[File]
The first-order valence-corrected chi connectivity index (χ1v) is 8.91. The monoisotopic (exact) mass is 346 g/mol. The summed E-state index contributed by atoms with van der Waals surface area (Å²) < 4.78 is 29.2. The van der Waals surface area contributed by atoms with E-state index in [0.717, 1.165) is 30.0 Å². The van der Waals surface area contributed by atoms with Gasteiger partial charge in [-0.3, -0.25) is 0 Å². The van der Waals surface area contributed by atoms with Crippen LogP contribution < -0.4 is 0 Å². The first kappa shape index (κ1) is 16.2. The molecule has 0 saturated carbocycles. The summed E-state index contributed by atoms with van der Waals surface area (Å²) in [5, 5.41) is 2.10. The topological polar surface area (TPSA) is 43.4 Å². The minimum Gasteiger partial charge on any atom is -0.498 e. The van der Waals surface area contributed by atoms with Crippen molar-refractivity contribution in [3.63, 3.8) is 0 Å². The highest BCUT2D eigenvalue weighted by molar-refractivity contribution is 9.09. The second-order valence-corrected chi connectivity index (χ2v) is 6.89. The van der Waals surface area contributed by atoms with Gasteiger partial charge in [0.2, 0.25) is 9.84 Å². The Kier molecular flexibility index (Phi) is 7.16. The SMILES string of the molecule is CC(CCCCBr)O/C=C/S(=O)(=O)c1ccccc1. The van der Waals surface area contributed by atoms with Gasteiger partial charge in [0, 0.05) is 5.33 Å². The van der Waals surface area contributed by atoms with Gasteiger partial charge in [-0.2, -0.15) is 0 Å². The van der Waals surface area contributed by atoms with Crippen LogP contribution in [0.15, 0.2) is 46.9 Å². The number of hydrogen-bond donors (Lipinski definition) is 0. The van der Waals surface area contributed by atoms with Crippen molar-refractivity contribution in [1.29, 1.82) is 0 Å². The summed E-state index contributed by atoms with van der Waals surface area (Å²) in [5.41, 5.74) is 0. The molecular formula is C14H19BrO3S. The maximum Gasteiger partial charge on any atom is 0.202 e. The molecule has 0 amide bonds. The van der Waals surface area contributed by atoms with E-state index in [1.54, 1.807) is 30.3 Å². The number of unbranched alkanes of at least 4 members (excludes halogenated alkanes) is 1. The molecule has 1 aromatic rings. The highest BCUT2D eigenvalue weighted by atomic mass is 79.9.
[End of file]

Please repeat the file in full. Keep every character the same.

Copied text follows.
The first-order valence-corrected chi connectivity index (χ1v) is 8.91. The monoisotopic (exact) mass is 346 g/mol. The summed E-state index contributed by atoms with van der Waals surface area (Å²) < 4.78 is 29.2. The van der Waals surface area contributed by atoms with E-state index in [0.717, 1.165) is 30.0 Å². The van der Waals surface area contributed by atoms with Gasteiger partial charge in [-0.3, -0.25) is 0 Å². The van der Waals surface area contributed by atoms with Crippen LogP contribution < -0.4 is 0 Å². The first kappa shape index (κ1) is 16.2. The molecule has 0 saturated carbocycles. The summed E-state index contributed by atoms with van der Waals surface area (Å²) in [5, 5.41) is 2.10. The topological polar surface area (TPSA) is 43.4 Å². The minimum Gasteiger partial charge on any atom is -0.498 e. The van der Waals surface area contributed by atoms with Crippen molar-refractivity contribution in [3.63, 3.8) is 0 Å². The highest BCUT2D eigenvalue weighted by molar-refractivity contribution is 9.09. The second-order valence-corrected chi connectivity index (χ2v) is 6.89. The van der Waals surface area contributed by atoms with Gasteiger partial charge in [0.2, 0.25) is 9.84 Å². The Kier molecular flexibility index (Phi) is 7.16. The SMILES string of the molecule is CC(CCCCBr)O/C=C/S(=O)(=O)c1ccccc1. The van der Waals surface area contributed by atoms with Gasteiger partial charge in [0, 0.05) is 5.33 Å². The van der Waals surface area contributed by atoms with Gasteiger partial charge in [-0.2, -0.15) is 0 Å². The van der Waals surface area contributed by atoms with Crippen LogP contribution in [0.15, 0.2) is 46.9 Å². The number of hydrogen-bond donors (Lipinski definition) is 0. The van der Waals surface area contributed by atoms with Crippen molar-refractivity contribution in [1.29, 1.82) is 0 Å². The summed E-state index contributed by atoms with van der Waals surface area (Å²) in [5.41, 5.74) is 0. The molecular formula is C14H19BrO3S. The maximum Gasteiger partial charge on any atom is 0.202 e. The molecule has 0 amide bonds. The van der Waals surface area contributed by atoms with E-state index in [1.54, 1.807) is 30.3 Å². The number of unbranched alkanes of at least 4 members (excludes halogenated alkanes) is 1. The molecule has 1 aromatic rings. The highest BCUT2D eigenvalue weighted by atomic mass is 79.9.